When police conduct a search, the general rule of thumb is that they need a warrant in order for it to not intrude on your Fourth Amendment rights. However, there are a handful of exceptions to this rule, which allow police to conduct searches without having to go through the process of getting a warrant. In the eyes of law enforcement, these exceptions allow police to gather evidence before it can be moved or destroyed. However, they can also be used to harass innocent people and can lead to criminal charges.
Search Incident to an Arrest
Anytime a police officer makes an arrest, they are allowed to search the arrestee for evidence and for weapons. This includes that person’s pockets and anything within arm’s reach, but exactly how far the search can extend away from the arrestee is an issue that courts are still figuring out.
When police have to take immediate action in order to prevent evidence from being moved or destroyed, or are responding to an emergency, then they are not obligated to rush to a magistrate first to get a warrant. For example, if gunshots are heard inside a house, police do not have to get a warrant to enter the building before they can rush in to rectify the situation. Similarly, if police are in the heat of a foot chase with someone who has committed a crime and the suspect runs into a house, then the police do not have to get a search warrant to follow him – they can rush right in to try to make an arrest.
Another exception to the warrant requirement exists when police see evidence of a crime while standing in a place where they are lawfully allowed to be, like a sidewalk. For example, if police are walking in a public park, and they see marijuana plants through a window, then they can search the property without a warrant.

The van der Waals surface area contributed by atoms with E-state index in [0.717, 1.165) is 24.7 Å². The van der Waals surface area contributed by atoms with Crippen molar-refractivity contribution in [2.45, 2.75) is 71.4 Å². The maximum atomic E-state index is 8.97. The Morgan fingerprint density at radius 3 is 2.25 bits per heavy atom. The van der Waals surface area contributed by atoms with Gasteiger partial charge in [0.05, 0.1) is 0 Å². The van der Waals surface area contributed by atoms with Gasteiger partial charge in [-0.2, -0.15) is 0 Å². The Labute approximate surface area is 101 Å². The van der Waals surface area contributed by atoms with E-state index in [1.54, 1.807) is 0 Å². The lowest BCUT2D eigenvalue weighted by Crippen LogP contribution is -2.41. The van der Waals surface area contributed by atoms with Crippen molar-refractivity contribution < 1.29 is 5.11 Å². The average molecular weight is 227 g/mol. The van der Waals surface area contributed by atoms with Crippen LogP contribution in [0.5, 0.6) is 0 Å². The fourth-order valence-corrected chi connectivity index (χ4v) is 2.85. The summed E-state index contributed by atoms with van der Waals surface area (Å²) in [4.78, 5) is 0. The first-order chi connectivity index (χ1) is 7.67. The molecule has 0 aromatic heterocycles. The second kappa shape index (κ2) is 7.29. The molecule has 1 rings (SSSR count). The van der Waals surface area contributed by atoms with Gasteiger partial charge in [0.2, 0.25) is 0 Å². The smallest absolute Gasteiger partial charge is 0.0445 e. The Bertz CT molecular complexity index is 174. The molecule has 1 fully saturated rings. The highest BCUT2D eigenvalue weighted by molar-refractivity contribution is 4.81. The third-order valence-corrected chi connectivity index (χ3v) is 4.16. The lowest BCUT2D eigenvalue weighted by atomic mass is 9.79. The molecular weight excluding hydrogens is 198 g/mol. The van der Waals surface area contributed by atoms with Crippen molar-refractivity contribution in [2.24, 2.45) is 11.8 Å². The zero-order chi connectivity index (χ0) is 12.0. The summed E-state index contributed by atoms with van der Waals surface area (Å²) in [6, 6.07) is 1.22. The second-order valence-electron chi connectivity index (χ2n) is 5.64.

Similar to the “plain view” exception to the warrant requirement, police can conduct a search in any land on which you do not have a reasonable expectation of privacy, like a vacant lot.
Finally, police can perform any search that they want to, if you have given them permission to do so. Worse, if law enforcement has your consent to perform a search, it does not matter how illegal or unconstitutional that search is because you have given your consent. Because it gives them so much power, this is one of the most common types of warrantless searches that police perform on a daily basis.
The Federal Criminal Law Center
Knowing your rights before you encounter the police can mean the difference between carrying on with your day and being the victim of a warrantless search that leads to a criminal charge.